Looking for a Great Skin Care Career? See If Becoming an Esthetician Is Right for You!
You take great care of your skin and love all things beauty-related. Now, you’re ready to learn more about your career options and turn that passion into an occupation. Did you know you can become a professional skin care therapist—or a licensed esthetician? Estheticians help people take better care of their skin and uncover their best selves. If that sounds like the path for you, read on to learn more about the esthetician job description.
Estheticians can determine a client’s skin type—dry, oily, combination, etc.—and help identify any skin issues. Analyzing skin is the first step in treatment. You’ll learn if a client has allergies, what issues concern them the most, and what they hope to get out of their treatment. This is also the time you develop a trusting relationship with the client, which will enable the rest of the process to go smoothly.
You’ll likely spend most of your time treating skin. From facials to body wraps, estheticians can treat skin all over the body. They might address skin problems or simply provide relaxing and rejuvenating skin care. Treatments include: facials, blemish extractions, acne treatments, microdermabrasion, waxes, pore cleansing, exfoliation, chemical peels, or airbrush tanning.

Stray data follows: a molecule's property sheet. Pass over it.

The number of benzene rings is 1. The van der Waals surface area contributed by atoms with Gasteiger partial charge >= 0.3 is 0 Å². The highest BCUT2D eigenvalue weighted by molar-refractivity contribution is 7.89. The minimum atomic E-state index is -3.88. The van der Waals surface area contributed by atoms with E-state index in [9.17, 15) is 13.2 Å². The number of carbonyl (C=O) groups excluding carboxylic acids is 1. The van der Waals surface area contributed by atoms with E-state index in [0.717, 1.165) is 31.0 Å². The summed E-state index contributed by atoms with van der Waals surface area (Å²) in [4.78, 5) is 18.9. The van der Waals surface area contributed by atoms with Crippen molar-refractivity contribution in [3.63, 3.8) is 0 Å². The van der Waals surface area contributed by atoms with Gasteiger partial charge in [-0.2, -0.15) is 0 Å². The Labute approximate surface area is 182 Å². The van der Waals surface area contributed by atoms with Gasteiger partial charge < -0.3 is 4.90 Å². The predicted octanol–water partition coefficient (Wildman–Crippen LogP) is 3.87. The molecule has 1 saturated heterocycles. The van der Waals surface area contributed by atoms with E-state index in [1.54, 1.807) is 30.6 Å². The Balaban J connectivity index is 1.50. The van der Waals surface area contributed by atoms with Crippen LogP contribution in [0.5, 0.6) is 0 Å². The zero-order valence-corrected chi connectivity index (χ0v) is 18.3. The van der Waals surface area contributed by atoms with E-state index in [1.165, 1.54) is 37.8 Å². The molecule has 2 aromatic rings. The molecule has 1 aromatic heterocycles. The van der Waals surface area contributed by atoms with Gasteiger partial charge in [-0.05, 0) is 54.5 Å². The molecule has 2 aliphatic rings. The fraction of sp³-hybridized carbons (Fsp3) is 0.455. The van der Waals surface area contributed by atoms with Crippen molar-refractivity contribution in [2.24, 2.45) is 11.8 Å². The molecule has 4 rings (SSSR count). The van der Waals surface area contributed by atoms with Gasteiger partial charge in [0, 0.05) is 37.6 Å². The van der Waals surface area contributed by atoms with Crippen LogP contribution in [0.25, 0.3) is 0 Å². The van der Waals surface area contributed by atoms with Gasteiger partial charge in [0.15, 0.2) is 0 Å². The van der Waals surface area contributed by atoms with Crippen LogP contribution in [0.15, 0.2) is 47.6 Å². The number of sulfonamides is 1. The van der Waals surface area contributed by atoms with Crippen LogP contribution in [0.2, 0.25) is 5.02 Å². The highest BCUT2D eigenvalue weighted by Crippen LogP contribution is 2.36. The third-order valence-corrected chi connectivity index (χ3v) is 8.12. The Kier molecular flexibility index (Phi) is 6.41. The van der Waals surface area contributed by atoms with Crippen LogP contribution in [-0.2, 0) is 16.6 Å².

Some estheticians also offer makeup applications. You could work for a spa, salon, or beauty counter, or you could start your own business doing bridal or prom makeup. Whatever route you choose, you will use your skin care therapy knowledge to help people feel beautiful.
Empowering clients to feel confident in their own skin is one of the joys of being an esthetician, and a great way to do this is to suggest products that help with problem areas or bring out someone’s best. From makeup recommendations and application tips, to suggestions for covering redness or dealing with dry skin, estheticians recommend products that can help clients feel great.
Some dermatologists employ estheticians, but the two have different roles. Estheticians can’t prescribe medication, for example, nor can they diagnose medical issues. They do, however, support the dermatologist’s treatment, often recommending clients to specific doctors. Establishing a good working relationship with dermatologists and referring clients to them is one part of an esthetician’s job description.
So, you understand the esthetician job description. What’s next?
If you like the sound of the esthetician job description, it’s time to get your training. At Health and Style Institute, we understand the state requirements for licensure, the occupation’s objectives, and best practices for your training, so you’ll be ready to launch your skin care therapy career. Health and Style Institute’s Skin Care Therapy Program can help you turn your passion into a career.